Khi Kan Kruse
Were it not for the very early date of this single known performance, it might not even be worth reporting. On May 22, 1844, a performer calling himself Khi Kan Kruse advertised an appearance at the Bull Inn, Bathurst, due west of Sydney.
As can be seen by the advertisement, Kruse proposed to perform some startling feats on a Tight Rope, and then take his audience on some form of mystical journey “to the Moon in his Ariel Machine”, finishing with a grand display of fireworks. Quite what the aerial trip would have looked like, and whether the passengers he invited to join him would be satisfied, is left to the imagination; perhaps a magic lantern exhibition? Perhaps the “Bull” Inn was an appropriate venue.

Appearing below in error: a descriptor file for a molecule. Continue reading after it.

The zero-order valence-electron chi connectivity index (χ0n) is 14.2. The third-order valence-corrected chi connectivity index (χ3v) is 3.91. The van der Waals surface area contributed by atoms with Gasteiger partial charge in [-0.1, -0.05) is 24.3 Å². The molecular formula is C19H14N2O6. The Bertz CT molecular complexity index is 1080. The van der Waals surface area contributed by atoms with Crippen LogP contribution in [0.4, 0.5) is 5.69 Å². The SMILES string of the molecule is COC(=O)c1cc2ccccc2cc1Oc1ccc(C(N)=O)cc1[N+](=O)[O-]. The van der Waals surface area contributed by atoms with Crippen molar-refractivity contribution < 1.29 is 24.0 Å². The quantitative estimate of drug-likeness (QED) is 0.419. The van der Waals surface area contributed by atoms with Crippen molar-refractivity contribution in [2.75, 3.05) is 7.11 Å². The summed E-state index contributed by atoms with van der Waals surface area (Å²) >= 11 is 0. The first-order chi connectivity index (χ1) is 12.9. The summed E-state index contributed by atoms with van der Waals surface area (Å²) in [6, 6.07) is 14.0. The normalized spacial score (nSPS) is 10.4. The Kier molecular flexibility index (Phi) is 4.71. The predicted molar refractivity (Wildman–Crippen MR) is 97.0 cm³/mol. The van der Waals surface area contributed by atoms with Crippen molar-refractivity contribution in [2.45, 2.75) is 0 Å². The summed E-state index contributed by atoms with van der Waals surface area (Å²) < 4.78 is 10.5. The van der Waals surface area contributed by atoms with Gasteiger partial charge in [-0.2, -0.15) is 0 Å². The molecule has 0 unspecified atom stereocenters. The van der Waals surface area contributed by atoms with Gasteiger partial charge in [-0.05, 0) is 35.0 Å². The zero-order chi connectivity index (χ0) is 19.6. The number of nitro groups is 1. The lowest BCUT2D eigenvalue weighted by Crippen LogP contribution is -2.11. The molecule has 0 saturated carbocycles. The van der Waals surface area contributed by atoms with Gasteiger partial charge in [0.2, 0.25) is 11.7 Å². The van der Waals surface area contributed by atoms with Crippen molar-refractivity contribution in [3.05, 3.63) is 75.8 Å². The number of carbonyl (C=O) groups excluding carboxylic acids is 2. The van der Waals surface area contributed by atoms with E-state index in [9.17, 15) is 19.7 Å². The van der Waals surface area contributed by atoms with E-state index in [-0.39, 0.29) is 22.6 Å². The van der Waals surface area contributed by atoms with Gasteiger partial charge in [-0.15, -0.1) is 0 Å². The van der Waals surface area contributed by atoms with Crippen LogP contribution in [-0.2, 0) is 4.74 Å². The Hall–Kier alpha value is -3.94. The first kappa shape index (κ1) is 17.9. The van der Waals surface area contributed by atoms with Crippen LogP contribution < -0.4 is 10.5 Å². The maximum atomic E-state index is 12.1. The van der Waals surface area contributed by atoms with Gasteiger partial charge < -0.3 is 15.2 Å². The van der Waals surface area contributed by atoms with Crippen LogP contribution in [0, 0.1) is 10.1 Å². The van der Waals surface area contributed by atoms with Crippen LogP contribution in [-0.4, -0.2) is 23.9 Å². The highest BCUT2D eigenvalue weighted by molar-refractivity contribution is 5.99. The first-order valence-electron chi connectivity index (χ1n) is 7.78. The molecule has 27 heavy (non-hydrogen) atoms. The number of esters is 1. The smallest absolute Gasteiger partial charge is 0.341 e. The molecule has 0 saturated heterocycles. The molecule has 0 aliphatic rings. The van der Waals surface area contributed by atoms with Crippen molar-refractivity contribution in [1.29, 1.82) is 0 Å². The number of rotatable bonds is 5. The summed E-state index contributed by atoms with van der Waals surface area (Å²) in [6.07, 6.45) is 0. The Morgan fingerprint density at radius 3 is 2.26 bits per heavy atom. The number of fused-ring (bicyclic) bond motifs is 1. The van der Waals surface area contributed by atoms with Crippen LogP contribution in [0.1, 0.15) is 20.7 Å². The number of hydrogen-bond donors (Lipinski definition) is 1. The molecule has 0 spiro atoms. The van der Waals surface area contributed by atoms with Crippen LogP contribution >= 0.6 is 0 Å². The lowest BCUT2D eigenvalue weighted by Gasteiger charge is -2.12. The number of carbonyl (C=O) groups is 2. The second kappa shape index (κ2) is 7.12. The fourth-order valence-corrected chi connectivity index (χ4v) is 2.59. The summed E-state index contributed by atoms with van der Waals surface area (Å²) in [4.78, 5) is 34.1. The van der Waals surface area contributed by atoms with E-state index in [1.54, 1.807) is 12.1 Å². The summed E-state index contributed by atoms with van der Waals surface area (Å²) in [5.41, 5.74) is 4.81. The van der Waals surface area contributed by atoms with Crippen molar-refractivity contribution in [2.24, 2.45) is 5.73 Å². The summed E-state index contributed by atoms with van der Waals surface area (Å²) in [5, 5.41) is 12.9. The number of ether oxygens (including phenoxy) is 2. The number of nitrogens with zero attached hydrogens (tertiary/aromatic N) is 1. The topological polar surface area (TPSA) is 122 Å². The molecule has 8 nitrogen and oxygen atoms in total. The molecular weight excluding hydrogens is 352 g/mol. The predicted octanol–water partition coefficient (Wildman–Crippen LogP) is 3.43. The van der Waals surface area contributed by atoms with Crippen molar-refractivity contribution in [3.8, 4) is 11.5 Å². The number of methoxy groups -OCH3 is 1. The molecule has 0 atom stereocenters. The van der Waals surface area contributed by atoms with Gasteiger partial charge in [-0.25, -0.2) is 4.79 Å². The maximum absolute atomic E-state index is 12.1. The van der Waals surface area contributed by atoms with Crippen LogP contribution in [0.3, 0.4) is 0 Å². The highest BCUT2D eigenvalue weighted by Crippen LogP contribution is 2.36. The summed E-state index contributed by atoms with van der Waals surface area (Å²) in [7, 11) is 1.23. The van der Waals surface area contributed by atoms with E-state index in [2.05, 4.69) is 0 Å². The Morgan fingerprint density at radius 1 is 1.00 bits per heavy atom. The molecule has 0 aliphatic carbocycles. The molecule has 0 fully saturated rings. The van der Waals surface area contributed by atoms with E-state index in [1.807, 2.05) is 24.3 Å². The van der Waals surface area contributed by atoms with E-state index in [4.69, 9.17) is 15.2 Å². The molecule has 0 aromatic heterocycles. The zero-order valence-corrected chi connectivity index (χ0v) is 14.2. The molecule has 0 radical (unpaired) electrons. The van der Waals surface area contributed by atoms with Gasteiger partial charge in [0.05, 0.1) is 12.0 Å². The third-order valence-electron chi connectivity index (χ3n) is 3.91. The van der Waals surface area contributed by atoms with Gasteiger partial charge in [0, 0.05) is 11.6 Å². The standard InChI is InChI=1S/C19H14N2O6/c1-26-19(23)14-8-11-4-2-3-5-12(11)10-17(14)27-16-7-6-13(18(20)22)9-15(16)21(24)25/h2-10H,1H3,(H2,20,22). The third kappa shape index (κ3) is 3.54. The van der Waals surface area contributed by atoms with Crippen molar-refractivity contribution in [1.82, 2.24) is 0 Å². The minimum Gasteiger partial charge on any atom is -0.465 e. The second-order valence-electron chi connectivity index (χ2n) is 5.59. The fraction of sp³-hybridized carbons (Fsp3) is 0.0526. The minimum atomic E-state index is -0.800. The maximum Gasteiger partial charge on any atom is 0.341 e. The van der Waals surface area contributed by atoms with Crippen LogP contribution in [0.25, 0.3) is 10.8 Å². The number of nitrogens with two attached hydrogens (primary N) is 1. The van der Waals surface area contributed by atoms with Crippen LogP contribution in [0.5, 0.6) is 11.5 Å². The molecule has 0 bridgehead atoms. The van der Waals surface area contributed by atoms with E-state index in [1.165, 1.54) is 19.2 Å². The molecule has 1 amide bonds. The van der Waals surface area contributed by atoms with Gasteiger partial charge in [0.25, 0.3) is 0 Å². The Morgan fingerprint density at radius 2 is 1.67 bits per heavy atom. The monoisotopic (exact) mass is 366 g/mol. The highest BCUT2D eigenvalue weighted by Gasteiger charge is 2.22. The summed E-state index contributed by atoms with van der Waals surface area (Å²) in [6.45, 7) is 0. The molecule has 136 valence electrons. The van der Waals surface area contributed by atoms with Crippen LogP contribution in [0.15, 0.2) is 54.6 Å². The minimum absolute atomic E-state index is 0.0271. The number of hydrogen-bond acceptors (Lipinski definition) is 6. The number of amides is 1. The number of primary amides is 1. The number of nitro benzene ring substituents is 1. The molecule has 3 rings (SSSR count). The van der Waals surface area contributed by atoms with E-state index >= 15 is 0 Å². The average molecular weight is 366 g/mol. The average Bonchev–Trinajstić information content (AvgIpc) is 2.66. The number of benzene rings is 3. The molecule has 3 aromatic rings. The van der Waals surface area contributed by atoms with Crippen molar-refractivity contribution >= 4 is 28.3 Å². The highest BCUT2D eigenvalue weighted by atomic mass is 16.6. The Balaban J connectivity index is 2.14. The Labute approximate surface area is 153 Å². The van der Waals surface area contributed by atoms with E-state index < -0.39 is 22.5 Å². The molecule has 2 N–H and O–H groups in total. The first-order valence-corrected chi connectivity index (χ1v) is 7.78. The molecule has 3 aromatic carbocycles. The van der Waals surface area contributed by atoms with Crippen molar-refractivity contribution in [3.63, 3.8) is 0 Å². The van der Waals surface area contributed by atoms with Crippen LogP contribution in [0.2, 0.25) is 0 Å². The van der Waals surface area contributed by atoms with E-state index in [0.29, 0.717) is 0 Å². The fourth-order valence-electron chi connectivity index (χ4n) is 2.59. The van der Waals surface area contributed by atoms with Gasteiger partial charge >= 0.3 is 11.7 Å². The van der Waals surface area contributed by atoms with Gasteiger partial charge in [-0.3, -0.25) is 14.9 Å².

It is only by his title, “The Wizard of the North”, that Kruse shows any connection to the world of conjuring.
However, in Britain from 1815, the “Ramo Samee” troupe of Indian jugglers made a considerable impact; and one of the performers was a juggler and magician named Kia Khan Khruse, whose feats included the Bullet Catch, the Needle Trick, Linking Rings and various other magic with cards, handkerchiefs etc. This troupe even inspired the author Charles Dickens to adopt the comic title “Rhia Rhama Rhoos” for his own amateur performances as a conjuror.
Kia Khan Khruse was reputed to have been shot and killed during a performance of the Bullet Catch, but Professor Edwin A. Dawes (1) has located and published playbills which specifically refute that rumour.
Aside from the variations on the name, and the need to constantly check where the letter “H” should appear in the performer’s title, it is clear that this performer is not the same person. It only remains to note that in 1850, a horse named Ki-Kan-Kruse ran in the Adelaide Races, and it is hoped both attractions returned either satisfaction or money to the punters.